NEW ORLEANSIn the treatment of locoregionally advanced cervical cancer, the addition of cisplatin(Drug information on cisplatin) (Platinol)-containing chemotherapy to a radiation therapy regimen significantly improves overall and disease-free survival, according to RTOG 90-01. Patricia J. Eifel, MD, of the Department of Radiation Oncology, M.D. Anderson Cancer Center, presented the data at the American Society for Therapeutic Radiology and Oncology plenary session (abstract plenary 1).
Preliminary findings from this study in 1999 "stimulated widespread evolution in the standard treatment of patients with high-risk cervical cancer," Dr. Eifel said. The updated analysis also included information about late complications.
The study was a randomized trial comparing extended-field radiotherapy with chemoradiation in 403 women enrolled between 1990 and 1997. Patients had stage IIB-IVA cervical cancer, stage IB2-IIA disease with a tumor diameter 5 cm or larger, or positive pelvic lymph nodes. Para-aortic lymph nodes were evaluated with either lymphangiogram or lymphadenectomy.
Patients were stratified by stage (IB-IIB and III-IVA) and by method of lymph node evaluation, Dr. Eifel said. Overall, 25% had positive pelvic lymph nodes and 30% had stage III-IVA disease. For patients with stage IB-IIB disease, median tumor diameter was 6 cm. In spite of disease stage, all patients were considered to have quite bulky and locally advanced disease.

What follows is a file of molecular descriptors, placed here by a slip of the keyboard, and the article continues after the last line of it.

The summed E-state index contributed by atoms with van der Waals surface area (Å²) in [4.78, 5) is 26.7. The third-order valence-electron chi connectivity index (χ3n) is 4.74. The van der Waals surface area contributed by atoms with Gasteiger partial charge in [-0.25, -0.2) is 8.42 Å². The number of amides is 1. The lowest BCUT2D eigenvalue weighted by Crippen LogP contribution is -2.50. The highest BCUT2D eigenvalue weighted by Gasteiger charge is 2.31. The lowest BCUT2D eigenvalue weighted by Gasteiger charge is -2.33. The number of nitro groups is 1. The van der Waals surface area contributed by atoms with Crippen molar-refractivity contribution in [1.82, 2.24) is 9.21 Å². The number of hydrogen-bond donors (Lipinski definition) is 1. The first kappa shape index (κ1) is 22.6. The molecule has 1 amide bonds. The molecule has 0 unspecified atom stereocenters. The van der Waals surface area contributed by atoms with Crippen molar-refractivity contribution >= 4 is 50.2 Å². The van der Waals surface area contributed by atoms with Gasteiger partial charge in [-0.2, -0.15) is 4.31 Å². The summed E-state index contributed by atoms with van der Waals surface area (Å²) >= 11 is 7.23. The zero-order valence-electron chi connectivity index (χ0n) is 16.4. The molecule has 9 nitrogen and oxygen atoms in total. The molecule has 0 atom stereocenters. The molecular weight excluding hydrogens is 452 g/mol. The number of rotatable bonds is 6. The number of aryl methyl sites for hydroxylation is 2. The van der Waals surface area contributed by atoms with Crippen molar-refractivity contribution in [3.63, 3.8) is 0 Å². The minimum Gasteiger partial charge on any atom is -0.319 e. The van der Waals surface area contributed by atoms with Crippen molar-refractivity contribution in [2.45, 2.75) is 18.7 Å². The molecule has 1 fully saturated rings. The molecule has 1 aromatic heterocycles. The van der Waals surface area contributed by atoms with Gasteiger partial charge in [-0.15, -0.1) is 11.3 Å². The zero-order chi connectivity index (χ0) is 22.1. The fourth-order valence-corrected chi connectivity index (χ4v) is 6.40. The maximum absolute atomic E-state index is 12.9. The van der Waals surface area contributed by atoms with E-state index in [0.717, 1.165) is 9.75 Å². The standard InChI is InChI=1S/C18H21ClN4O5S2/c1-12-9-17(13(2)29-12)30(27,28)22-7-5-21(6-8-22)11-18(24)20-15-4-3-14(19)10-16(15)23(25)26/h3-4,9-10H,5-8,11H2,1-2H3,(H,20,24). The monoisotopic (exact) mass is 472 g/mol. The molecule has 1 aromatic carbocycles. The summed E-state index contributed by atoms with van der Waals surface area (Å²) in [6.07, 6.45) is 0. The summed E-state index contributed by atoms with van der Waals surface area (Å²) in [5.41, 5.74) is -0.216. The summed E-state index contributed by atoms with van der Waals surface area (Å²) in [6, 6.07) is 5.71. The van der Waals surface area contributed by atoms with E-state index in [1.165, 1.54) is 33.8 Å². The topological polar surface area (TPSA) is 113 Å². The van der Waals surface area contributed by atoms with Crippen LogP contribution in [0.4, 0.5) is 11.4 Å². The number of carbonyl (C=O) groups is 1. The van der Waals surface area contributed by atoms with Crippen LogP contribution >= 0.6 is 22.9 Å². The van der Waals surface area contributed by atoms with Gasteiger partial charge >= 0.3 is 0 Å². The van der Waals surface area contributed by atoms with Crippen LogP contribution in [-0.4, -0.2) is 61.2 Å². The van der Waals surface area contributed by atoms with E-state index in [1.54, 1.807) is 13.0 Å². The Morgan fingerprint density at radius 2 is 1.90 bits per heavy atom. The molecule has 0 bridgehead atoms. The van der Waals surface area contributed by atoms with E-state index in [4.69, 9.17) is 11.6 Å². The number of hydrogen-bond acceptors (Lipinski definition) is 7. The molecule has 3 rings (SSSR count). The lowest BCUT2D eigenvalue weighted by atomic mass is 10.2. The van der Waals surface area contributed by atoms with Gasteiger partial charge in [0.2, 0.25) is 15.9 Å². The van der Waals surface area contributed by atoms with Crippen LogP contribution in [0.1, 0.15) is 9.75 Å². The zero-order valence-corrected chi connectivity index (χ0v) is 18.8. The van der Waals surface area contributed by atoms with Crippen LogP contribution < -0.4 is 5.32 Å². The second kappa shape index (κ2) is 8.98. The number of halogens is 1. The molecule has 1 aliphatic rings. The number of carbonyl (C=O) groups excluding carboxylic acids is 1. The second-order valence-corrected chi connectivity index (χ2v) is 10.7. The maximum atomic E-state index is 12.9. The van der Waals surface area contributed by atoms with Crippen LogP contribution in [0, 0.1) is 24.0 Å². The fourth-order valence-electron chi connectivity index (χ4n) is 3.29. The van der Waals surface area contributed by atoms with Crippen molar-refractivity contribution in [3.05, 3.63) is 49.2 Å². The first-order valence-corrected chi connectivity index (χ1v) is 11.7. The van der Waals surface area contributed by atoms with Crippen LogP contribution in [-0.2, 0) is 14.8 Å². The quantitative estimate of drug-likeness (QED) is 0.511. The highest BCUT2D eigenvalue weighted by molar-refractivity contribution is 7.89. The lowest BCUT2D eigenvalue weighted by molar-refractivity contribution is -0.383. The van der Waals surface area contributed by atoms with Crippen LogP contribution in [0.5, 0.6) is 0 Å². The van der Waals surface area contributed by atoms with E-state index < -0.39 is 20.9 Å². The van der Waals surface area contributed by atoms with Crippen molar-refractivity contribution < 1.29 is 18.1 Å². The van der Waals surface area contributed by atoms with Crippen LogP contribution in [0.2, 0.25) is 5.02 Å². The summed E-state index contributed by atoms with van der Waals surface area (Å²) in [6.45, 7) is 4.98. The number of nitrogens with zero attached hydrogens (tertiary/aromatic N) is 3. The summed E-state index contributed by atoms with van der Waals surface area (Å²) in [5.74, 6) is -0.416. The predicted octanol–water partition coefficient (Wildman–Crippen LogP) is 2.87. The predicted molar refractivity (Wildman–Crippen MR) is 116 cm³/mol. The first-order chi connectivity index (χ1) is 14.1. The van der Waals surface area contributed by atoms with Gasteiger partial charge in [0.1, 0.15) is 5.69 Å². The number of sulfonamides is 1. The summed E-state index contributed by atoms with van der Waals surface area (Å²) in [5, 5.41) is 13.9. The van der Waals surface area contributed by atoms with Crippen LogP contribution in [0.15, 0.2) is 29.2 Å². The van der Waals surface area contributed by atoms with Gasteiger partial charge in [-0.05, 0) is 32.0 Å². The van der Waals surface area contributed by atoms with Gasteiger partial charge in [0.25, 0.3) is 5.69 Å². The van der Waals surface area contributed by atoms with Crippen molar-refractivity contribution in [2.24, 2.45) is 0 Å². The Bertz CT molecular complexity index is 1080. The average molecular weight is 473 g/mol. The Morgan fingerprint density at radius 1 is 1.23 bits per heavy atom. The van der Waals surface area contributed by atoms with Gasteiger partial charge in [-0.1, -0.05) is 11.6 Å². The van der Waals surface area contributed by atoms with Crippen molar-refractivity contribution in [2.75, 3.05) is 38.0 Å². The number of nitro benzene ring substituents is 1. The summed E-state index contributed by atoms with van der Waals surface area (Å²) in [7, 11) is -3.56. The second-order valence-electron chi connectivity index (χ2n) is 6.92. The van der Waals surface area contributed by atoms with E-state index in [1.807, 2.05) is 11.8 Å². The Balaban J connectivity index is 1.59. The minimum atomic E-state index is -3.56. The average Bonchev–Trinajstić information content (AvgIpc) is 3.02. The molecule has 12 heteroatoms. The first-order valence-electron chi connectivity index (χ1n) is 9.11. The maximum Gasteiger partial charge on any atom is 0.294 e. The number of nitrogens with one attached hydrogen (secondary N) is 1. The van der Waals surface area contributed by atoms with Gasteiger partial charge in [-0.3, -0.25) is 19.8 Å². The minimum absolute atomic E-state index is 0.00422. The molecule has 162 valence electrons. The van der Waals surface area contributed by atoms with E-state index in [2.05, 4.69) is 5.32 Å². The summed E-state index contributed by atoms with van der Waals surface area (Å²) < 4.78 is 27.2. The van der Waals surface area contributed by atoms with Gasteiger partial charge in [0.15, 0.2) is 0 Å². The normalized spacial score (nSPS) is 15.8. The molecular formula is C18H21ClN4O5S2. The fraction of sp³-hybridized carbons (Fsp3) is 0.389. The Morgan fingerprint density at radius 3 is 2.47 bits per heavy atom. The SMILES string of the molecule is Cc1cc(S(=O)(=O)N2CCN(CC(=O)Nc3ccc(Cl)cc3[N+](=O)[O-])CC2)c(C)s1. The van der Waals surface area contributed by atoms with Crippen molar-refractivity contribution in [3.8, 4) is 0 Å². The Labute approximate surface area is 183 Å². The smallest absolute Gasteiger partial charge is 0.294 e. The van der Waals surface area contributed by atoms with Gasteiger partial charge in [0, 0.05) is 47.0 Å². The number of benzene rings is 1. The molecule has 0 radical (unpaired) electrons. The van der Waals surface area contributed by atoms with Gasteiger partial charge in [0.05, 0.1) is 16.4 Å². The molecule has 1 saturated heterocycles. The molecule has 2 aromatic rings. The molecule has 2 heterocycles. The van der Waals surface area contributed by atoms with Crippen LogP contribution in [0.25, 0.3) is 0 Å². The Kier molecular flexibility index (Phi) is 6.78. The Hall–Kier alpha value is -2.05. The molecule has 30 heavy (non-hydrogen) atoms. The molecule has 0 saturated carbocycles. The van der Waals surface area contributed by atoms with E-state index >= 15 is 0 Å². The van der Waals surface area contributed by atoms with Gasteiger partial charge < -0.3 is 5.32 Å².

One group (n = 195 evaluable) was randomized to receive extended-field radiation therapy, with 45 Gy to the pelvis and para-aortic nodes followed by low-dose-rate intracavitary radiation (brachy-therapy). The other group (n = 195 evaluable) received chemoradiation, with 45 Gy pelvic radiation therapy, intracavitary radiation therapy, and three cycles of concomitant chemotherapy with cisplatin 75 mg/m2 and fluorouracil(Drug information on fluorouracil) (5-FU) 4 g/m2 by continuous infusion over 96 hours.
More than two thirds of patients (68%) completed three cycles of chemotherapy, and 81% received at least two cycles. The median dose of radiation was 86 to 87 Gy, and median duration of treatment was 58 days. Median follow-up was 4.6 years altogether, and 6.6 years for surviving patients.